We had to make sure that we preserved that asset in a condition that contributes to the wellbeing of the country. The wellbeing of the country: by means of making sure that the work goes out, the roads are maintained, we reduced the cost of transport, together of course, with keeping the civil engineering industry alive by creating jobs.
I just want to make one other point. This was also founded on good governance principles. There was no compromise in terms of governance as far as Sanral is concerned.
Good governance principles. Those seem to be plaguing the state-owned enterprises (at least in recent times). We have so many acting CEO’s now and boards fighting management. Why is that the case?
Look Tim, I can’t speak for my other colleagues in the other state-owned companies because I don’t know their intricacies, the details of how they function, the relationship with management on the one side and the board on the other side and of course, with the Minister.
As I said to you earlier, we’ve always made it very clear that Sanral derives its mandate from Government, and not from a particular individual or a group of individuals.
We as management have always made sure that we have a good relationship with our board and there’s a clear understanding that we signed a contract (or compact, in our parlance) between the board and the Minister.
That is a three-year rolling contract, which we signed and we’ve measured every quarter where we report on that. We have KPA’s and that particular contract that we signed with the Minister is a direct reflection of my agreement with the board.
We are held accountable at three different levels.
My colleagues, directly to management and then us as management, to our board, and our board to the Minister.
I think there’s a clear demarcation over there of the different roles that each one plays over there and what the oversight role is (1) in terms of risk-management of the board and then, the oversight role is of the Minister.
The Minister ensures that we are meeting Government’s objectives and that we are carrying out the mandate that we received from the Government.
Of course, Tim, I’d like to believe that over the years, we’ve always done it to the best of our ability and that has been shown by both the awards we’ve won – national and international awards.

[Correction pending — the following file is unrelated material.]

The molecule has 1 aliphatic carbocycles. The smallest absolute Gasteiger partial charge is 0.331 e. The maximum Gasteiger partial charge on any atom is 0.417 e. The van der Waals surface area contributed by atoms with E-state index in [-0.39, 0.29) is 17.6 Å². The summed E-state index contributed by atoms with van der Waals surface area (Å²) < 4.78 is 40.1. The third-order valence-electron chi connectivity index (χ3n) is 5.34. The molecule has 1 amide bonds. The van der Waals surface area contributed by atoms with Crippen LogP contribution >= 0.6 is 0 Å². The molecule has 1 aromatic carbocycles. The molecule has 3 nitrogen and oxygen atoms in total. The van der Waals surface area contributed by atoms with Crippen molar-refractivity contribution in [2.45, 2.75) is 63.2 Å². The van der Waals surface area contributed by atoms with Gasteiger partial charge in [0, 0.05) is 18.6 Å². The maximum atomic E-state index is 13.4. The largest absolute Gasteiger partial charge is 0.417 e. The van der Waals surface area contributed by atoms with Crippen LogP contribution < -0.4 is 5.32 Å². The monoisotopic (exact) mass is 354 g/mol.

Lessons learned over the period of time as it has probably not been an easy ride. There are certain things, which you regret and there are certain lessons you’ve learned and that you may want to share with your colleagues in the public sector.
Look, there are always lessons to be learned. If we don’t learn as we go along…in my opinion, that is when people just stagnate. We should never be afraid to learn and ask the questions when we have to ask the questions, and not be arrogant about it at all.
Never do that. We do this because it’s given us great pleasure as a company (as Sanral) to serve the public. That’s the first lesson we’ve learned.
We’ve also learned that you have to make sure you’re always in tune with what the public wants.
If we just look at ‘who is our customer’… We make no bones about that and you can see that in our policy documents that we’ve come up with Sanral that we’ve always regarded the people we serve as our customer.
A customer has a particular right to make sure that they get the service they require. Every registered vehicle that we have on our road; the owner of that registered vehicle is a customer of Sanral.
We have just over six-million registered vehicles now in South Africa and we accept that it’s going to be very difficult for us to be able to satisfy six-million owners. At some stage or another, they would have used our roads.
Whether it is in private transport, long-distance hauling, or even commuters using our taxis: each one has a different view.
I believe that we have set up sufficient mechanisms within the agency, to be able to listen to what people are telling us and making sure ‘what do people want’.
Understanding what people want and making sure that we understand what they want. At the end of the day, what do people want? They want a road, which is smooth, pothole free, and not congested.
They can have certainty in their lives to say, “I can get from point A to point B within 10 minutes, half-an-hour, or one hour” – whatever the journey time is, depending on the distance – “and that if something goes wrong on that road, I know that as a user of the road, there will be assistance provided for me by this agency.”
I think those are the kinds of things that we had put into place. We have many arrangements for instance, with the sectors we serve – both as individuals or with groups and of course, with organised business. We meet regularly with organised businesses.
We also meet regularly with our service providers because we can’t be doing something over here such as making demands on our service providers, which they won’t be able to meet as well.
We’ve had all of this put into place over a number of years. One of the other things that we did in Sanral…when we first started off (and I think we all recognise that the record-keeping in Government as far as its properties etc are concerned, is in a chaotic state), it took us about seven years to make sure that we have a proper inventory of everything that Sanral owns.
We started to take transfer of the roads into Sanral claims and make sure that fair compensation was paid to the people. We have an inventory where we can truly say that our asset base is about R356bn.
Well, if there’s one lesson, as we end this interview, that you’d like to share with your colleagues who serve at your level in the public sector, what would that be?
It’s simple. Don’t ever think that you’re in competition with your Minister. Ultimately, the Minister is the one who carries the can on behalf of that entity. Show the necessary respect for the Minister and for the policies of government.
Mr Nazir Alli, thank you very much for talking to us.
My pleasure, Tim.